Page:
SAN DIEGO — The Centers for Disease Control bumped San Diego down a notch in a key COVID-19 metric this week, moving the county out of a tier where masks are universally recommended indoors.
Health officials have emphasized throughout the pandemic that people at higher risk for severe coronavirus cases — and those who simply prefer to wear a face covering — can mask up at any time to reduce their risk. But the CDC’s “high” COVID-19 community level carries a blanket recommendation for the region that is no longer in place.
The agency evaluates community levels every seven days, and San Diego County entered the high category back in July. With a new batch of data Thursday, it moved out of that category.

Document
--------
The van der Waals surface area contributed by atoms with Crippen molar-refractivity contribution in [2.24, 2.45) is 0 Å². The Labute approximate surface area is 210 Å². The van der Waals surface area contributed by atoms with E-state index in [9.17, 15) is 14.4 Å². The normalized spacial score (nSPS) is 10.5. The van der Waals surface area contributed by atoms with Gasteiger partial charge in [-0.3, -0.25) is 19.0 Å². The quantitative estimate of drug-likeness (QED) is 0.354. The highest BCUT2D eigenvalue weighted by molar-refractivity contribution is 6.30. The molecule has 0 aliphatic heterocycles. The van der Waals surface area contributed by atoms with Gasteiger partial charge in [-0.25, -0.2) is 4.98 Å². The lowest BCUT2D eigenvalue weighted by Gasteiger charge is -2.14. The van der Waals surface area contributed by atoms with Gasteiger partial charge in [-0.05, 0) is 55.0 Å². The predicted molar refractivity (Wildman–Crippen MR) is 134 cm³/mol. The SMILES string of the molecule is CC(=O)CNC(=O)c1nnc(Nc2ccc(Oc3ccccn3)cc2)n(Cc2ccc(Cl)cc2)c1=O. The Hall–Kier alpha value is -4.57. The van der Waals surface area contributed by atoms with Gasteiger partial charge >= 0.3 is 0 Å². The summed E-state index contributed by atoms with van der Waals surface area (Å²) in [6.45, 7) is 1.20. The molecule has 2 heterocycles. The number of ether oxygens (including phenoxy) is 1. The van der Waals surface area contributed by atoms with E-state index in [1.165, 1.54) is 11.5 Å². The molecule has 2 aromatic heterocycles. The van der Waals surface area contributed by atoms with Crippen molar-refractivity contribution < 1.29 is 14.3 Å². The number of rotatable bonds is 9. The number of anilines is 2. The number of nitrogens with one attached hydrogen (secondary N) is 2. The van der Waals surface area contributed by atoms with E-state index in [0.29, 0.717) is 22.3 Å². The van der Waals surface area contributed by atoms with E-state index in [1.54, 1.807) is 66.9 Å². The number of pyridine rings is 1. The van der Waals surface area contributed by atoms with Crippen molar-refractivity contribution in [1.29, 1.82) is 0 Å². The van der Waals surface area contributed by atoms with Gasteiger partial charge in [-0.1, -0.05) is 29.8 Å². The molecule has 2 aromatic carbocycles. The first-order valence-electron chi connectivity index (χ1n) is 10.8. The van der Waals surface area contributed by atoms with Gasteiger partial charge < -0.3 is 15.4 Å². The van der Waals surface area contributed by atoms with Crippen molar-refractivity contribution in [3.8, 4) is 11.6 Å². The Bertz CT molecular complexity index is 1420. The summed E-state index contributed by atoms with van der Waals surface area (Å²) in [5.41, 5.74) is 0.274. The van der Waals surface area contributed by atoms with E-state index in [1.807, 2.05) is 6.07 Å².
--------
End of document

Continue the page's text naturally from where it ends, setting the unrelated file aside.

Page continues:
Health experts base the metric on three different factors: New hospital admissions per 100,000 people, the percent of staffed inpatient beds occupied by COVID-19 patients and total new cases per 100,000 people.
Los Angeles County was also recently in the agency’s highest tier for COVID risk, along with a majority of the state. In L.A., officials warned that could trigger a local indoor masking mandate. That never came to bear, though, and the region has also returned to the medium level.
A sea of red one month prior, the CDC’s map of California community ratings showed more yellow (representing the medium level) as of Thursday’s update, though plenty of counties remain in the high tier.
The CDC continues to urge Californians to get vaccinated and boosted, and to get a coronavirus test if they have symptoms. The CDC adds that anyone “with symptoms, a positive test, or exposure to someone with COVID-19 should wear a mask,” regardless of community level.
You can view complete state- and county-level data on the CDC’s website.